Monthly Archives: April 2016

Angels (Good and Evil)

Some people neglect the subject; others over-emphasize it.  Angels are mentioned about 300 times in the Bible, plus demons, and devils.  The Seraphim and Cherubim are not angels.

Nature: They are spirits (bodiless), though they take on human form in order to appear to people.  They do not have wings.  They are sexless, and do not reproduce (this makes men superior).  They seemingly were created simultaneously, and before man was (Job 38:7).  They are called “sons of God” but are likely not (Gen 6:2).  While equal, they are not identical, but vary and have internal organization (cf. 2 who are named).  They are “numberless”.  Since the fall of some, faithful ones seem fixed in holiness.  They are not omnipresent, but ubiquitous; not omniscient, but very wise; not omnipotent, but extremely powerful (II Kings 19:35).  Their influence is not just physical, but mental, and spiritual.  Especially good ones upon evil (Rev 12:7).  The Second Person of Trinity appears in the Old Testament as “the angel of the Lord”.

Purpose (Usefulness): It is not to “glorify God” in “Old King Cole” fashion, but by serving us! (Hebs 1:14)  Problem:  Why does God use such instruments, when He could do the same directly, without means?  One answer is to demonstrate His infinity by creation of this unique type of creature.  Also, the fall of some who set up a competitive kingdom, fitted into His redemptive program.  (No gold without fire; no diamonds without pressure; no muscle without exercise.)  The word “angel” means messenger (in Rev. 2,3 it may refer to a human).  They likely communicate much good to us, just as Satan puts bad thoughts in our minds.  Matthew 18:10 and Psalm 91:11 suggest “guardian” angels.  Their protection from spiritual harm will likely amaze us in Glory. The communication of the Law via angels (Acts 7:53, Eph 3:10, Hebs 2:2) is intriguing.  Jesus was ministered to by angels after Temptation and in Gethsemane.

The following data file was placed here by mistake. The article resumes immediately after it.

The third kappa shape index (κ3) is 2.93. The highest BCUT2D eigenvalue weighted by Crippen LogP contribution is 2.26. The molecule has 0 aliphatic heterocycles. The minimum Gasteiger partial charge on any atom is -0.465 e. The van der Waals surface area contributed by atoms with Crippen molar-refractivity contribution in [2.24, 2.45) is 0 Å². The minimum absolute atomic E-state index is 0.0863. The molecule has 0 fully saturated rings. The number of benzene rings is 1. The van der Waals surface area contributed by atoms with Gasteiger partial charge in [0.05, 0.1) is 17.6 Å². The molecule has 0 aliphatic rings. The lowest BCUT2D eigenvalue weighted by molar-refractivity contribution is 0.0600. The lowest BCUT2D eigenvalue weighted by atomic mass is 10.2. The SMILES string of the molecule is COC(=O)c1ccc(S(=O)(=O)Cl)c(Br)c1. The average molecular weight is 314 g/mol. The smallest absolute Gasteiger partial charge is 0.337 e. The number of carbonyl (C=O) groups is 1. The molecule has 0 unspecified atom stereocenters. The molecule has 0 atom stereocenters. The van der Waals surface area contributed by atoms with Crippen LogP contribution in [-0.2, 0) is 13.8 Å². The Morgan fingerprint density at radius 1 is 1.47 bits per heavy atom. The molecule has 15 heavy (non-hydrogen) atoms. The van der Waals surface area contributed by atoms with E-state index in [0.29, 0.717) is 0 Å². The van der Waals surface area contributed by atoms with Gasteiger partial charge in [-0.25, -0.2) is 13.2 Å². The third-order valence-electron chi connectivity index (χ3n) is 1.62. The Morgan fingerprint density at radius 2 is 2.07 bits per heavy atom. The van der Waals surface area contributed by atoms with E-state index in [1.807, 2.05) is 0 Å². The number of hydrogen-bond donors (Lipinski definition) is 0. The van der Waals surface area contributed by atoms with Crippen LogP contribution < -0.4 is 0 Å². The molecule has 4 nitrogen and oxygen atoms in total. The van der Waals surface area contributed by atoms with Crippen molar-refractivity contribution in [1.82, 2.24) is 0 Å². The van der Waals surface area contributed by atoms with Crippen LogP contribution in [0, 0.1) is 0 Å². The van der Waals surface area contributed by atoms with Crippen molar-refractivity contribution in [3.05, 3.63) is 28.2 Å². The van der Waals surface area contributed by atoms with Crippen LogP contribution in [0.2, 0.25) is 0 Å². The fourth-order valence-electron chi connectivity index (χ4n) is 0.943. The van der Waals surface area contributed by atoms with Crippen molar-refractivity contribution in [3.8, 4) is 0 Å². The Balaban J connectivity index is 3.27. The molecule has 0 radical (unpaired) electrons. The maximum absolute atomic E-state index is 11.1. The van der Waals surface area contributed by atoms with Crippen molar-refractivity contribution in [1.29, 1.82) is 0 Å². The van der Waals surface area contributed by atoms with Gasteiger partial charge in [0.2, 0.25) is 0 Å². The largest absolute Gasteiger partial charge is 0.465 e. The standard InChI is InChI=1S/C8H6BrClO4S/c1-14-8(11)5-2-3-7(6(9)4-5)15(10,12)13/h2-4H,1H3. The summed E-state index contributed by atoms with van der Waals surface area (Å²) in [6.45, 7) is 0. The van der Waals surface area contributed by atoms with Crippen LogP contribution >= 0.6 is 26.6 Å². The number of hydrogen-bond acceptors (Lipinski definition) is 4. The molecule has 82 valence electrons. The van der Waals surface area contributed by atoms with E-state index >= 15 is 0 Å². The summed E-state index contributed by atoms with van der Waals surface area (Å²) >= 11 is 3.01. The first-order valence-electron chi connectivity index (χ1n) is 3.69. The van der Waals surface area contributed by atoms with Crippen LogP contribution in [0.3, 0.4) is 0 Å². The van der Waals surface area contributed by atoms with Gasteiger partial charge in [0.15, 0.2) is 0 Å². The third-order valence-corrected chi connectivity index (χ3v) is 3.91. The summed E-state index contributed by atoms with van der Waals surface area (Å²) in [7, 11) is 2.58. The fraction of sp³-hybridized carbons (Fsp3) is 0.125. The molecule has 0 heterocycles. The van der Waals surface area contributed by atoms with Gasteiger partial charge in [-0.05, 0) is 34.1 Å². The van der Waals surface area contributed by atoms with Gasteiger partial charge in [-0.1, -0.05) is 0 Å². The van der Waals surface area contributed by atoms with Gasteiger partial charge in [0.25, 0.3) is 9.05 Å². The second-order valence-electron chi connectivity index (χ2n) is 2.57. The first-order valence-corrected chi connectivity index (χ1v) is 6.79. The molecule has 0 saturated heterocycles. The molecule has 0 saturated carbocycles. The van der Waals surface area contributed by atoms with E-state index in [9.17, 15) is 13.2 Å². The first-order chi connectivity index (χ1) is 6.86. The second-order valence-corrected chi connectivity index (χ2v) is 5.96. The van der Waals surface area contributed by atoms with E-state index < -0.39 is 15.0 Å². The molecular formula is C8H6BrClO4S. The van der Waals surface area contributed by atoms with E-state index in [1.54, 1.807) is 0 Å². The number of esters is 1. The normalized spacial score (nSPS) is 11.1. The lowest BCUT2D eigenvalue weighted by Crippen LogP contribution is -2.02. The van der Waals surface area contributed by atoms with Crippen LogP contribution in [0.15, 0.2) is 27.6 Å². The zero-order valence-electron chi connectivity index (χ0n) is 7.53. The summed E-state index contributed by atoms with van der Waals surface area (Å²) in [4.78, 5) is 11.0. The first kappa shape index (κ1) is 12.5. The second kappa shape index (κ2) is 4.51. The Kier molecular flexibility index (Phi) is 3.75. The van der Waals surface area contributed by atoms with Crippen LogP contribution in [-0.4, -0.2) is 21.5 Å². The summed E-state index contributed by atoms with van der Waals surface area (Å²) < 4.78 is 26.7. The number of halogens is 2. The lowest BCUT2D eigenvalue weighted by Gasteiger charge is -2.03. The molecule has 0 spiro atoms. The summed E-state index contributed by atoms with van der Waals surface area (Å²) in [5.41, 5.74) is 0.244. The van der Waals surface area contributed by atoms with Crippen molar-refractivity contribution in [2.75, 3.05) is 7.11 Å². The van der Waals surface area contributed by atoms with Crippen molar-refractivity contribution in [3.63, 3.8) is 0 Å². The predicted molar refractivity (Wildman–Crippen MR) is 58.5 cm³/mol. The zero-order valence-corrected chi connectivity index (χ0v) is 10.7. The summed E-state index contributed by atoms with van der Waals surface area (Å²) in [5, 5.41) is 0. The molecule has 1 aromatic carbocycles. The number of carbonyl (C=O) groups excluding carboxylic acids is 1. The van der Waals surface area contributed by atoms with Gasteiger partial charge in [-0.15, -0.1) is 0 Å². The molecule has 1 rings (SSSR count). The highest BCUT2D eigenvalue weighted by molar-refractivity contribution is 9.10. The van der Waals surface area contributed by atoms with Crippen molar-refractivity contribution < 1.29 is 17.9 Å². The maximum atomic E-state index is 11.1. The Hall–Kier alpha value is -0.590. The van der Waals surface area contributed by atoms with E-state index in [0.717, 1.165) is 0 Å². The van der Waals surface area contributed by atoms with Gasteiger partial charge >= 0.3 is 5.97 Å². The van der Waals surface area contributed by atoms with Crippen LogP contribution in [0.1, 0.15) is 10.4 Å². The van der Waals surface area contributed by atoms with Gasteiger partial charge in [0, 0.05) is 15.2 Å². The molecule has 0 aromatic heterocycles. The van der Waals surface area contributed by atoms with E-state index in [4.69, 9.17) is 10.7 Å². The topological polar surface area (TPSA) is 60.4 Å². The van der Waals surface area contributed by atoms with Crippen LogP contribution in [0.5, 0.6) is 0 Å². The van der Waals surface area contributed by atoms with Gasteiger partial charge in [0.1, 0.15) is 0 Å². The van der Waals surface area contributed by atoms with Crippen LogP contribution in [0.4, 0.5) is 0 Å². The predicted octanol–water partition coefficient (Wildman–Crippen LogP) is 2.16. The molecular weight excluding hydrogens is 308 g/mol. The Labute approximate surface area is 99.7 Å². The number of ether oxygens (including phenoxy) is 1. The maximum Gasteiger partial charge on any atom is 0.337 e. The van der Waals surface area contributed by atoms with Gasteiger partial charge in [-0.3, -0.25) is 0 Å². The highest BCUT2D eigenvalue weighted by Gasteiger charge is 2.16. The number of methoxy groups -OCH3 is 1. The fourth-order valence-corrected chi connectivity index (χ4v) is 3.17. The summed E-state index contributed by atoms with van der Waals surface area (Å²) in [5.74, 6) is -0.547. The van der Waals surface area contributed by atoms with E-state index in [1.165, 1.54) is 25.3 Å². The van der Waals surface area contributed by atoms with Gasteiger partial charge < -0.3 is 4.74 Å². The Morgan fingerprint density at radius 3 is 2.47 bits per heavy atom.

Relation to Men:  Hebrews 1 & 2 speak much of this, quoting Psalm 8.  Originally they were “inferior” (see above), but not because man was created in “knowledge, righteousness, and holiness”; the angels excelled innocent man on this count.  At the Fall, man became inferior ethically, and subject to Satan, a fallen angel.  In Christ we are restored again to command of the angels, good and bad.  Our righteousness is superior, and our new nature is too.

Evil Angels:  We do not know when the fall of Satan and his followers took place.  (It would seem that man’s probation was not an extended length of time.)  Rev 12:4 suggests a large number, though a minority, became evil.  (It should be remembered that they kept all their angelic gifts, only now used to evil purposes – though, as in the case of the good ones, only as God allows.)  The “cause” of the angel fall is uncertain.  It was presumably pride, independence (which is basic to all human sin too.)  Isa 14:12 can serve as a “picture” of Satan’s fall, but it actually is describing the kingdom of Babylon (vs 4), who was a tool of Satan.

Demon-Possession (and exorcism):  We all are influenced by Satan in degrees (Matt 16:23).  Possession seems to be a matter of “complete” control.  It can be multiple (Mk 9:5).  It can display various symptoms; physical ailments, mental, moral (Lk 22:3).  It occurred much in the time of Christ. If today, it would seem in heathendom, especially when the Gospel makes its first inroads.  The “binding of Satan” (Rev 20) seems limited to control of dominant nations.  (Began at Ascension of Christ? Rev 12, Mt 12:29, Lk 10:18)

Exorcism is not done via formulae, even holy ones (Acts 19:14); ritual is Satan’s speciality!  It is not permanent (Mt 12:45); the recipient should be receptive (Jesus often asked beneficiaries of physical cures if they wanted them); it is significant that exorcism is not listed in the gifts of the Spirit or offices of the Church.   Unbelievers perhaps can exorcise, to convulse people.  The ideal “immunity” is to be filled with the Spirit.  Paul mentions prayer repeatedly in his discourse on resistance against Satan in Ephesians 6.

One important point regarding Satan which many Christians do not realize is that ALL evil (sickness, bad weather, war, ca.amities) is from Satan.  God uses these for believers’ good, but does not “cause” them.  (Job, Lk 13:16, I Thes 2:18, II Cor.)